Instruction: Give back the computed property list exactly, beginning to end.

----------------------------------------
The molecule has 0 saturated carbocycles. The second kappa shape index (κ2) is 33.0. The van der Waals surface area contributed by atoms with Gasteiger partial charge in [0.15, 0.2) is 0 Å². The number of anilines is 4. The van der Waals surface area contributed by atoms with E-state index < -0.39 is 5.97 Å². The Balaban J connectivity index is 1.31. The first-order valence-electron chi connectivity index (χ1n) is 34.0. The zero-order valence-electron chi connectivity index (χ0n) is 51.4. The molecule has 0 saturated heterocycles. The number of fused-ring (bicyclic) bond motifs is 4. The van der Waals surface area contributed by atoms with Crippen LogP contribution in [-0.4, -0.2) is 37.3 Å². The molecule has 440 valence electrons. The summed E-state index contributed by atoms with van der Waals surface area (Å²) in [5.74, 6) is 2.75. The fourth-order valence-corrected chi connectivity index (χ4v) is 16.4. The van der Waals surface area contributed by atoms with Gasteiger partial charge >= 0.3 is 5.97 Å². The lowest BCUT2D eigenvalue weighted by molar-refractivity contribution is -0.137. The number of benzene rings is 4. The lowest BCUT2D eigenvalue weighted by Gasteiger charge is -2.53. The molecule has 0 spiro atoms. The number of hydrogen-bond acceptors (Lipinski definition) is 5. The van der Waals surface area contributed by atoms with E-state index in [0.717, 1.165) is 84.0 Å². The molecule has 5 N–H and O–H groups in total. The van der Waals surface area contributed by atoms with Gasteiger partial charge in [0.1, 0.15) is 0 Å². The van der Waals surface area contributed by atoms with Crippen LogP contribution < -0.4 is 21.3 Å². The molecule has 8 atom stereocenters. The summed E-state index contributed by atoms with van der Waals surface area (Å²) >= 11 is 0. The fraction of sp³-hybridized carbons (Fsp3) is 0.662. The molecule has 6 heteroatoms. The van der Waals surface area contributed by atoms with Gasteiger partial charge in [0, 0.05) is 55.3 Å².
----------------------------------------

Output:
The molecule has 0 saturated carbocycles. The second kappa shape index (κ2) is 33.0. The van der Waals surface area contributed by atoms with Gasteiger partial charge in [0.15, 0.2) is 0 Å². The number of anilines is 4. The van der Waals surface area contributed by atoms with E-state index < -0.39 is 5.97 Å². The Balaban J connectivity index is 1.31. The first-order valence-electron chi connectivity index (χ1n) is 34.0. The zero-order valence-electron chi connectivity index (χ0n) is 51.4. The molecule has 0 saturated heterocycles. The number of fused-ring (bicyclic) bond motifs is 4. The van der Waals surface area contributed by atoms with Crippen LogP contribution in [-0.4, -0.2) is 37.3 Å². The molecule has 440 valence electrons. The summed E-state index contributed by atoms with van der Waals surface area (Å²) in [5.74, 6) is 2.75. The fourth-order valence-corrected chi connectivity index (χ4v) is 16.4. The van der Waals surface area contributed by atoms with Gasteiger partial charge >= 0.3 is 5.97 Å². The lowest BCUT2D eigenvalue weighted by molar-refractivity contribution is -0.137. The number of benzene rings is 4. The lowest BCUT2D eigenvalue weighted by Gasteiger charge is -2.53. The molecule has 0 spiro atoms. The number of hydrogen-bond acceptors (Lipinski definition) is 5. The van der Waals surface area contributed by atoms with E-state index in [0.717, 1.165) is 84.0 Å². The molecule has 5 N–H and O–H groups in total. The van der Waals surface area contributed by atoms with Gasteiger partial charge in [0.1, 0.15) is 0 Å². The van der Waals surface area contributed by atoms with Crippen LogP contribution < -0.4 is 21.3 Å². The molecule has 8 atom stereocenters. The summed E-state index contributed by atoms with van der Waals surface area (Å²) >= 11 is 0. The fraction of sp³-hybridized carbons (Fsp3) is 0.662. The molecule has 6 heteroatoms. The van der Waals surface area contributed by atoms with Gasteiger partial charge in [0, 0.05) is 55.3 Å².